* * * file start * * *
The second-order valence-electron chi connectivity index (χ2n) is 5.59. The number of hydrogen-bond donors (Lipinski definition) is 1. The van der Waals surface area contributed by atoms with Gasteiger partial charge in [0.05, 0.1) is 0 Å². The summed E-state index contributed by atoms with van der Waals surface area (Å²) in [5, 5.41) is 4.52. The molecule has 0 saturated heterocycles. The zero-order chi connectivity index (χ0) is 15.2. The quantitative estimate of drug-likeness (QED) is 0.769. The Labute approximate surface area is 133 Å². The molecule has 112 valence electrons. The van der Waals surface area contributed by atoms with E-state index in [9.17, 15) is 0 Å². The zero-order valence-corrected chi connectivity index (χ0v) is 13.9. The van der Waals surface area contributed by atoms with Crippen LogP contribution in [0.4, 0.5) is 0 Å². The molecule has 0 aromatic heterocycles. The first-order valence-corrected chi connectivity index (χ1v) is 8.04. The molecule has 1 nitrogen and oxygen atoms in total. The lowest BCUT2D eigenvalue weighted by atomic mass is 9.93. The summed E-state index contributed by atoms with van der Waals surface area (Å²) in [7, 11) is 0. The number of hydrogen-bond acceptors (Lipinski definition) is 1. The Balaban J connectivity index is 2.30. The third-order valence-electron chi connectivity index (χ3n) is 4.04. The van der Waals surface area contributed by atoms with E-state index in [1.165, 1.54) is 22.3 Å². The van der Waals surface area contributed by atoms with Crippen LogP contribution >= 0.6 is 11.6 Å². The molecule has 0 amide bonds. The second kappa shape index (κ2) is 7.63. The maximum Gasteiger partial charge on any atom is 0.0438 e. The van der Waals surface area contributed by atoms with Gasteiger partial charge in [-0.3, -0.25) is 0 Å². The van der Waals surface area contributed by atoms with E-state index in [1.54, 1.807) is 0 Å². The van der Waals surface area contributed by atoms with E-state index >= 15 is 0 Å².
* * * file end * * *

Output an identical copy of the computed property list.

The second-order valence-electron chi connectivity index (χ2n) is 5.59. The number of hydrogen-bond donors (Lipinski definition) is 1. The van der Waals surface area contributed by atoms with Gasteiger partial charge in [0.05, 0.1) is 0 Å². The summed E-state index contributed by atoms with van der Waals surface area (Å²) in [5, 5.41) is 4.52. The molecule has 0 saturated heterocycles. The zero-order chi connectivity index (χ0) is 15.2. The quantitative estimate of drug-likeness (QED) is 0.769. The Labute approximate surface area is 133 Å². The molecule has 112 valence electrons. The van der Waals surface area contributed by atoms with E-state index in [9.17, 15) is 0 Å². The zero-order valence-corrected chi connectivity index (χ0v) is 13.9. The van der Waals surface area contributed by atoms with Crippen LogP contribution in [0.4, 0.5) is 0 Å². The molecule has 0 aromatic heterocycles. The first-order valence-corrected chi connectivity index (χ1v) is 8.04. The molecule has 1 nitrogen and oxygen atoms in total. The lowest BCUT2D eigenvalue weighted by atomic mass is 9.93. The summed E-state index contributed by atoms with van der Waals surface area (Å²) in [7, 11) is 0. The number of hydrogen-bond acceptors (Lipinski definition) is 1. The Balaban J connectivity index is 2.30. The third-order valence-electron chi connectivity index (χ3n) is 4.04. The van der Waals surface area contributed by atoms with E-state index in [1.165, 1.54) is 22.3 Å². The van der Waals surface area contributed by atoms with Crippen LogP contribution >= 0.6 is 11.6 Å². The molecule has 0 amide bonds. The second kappa shape index (κ2) is 7.63. The maximum Gasteiger partial charge on any atom is 0.0438 e. The van der Waals surface area contributed by atoms with Gasteiger partial charge in [-0.3, -0.25) is 0 Å². The van der Waals surface area contributed by atoms with E-state index in [1.54, 1.807) is 0 Å². The van der Waals surface area contributed by atoms with E-state index >= 15 is 0 Å².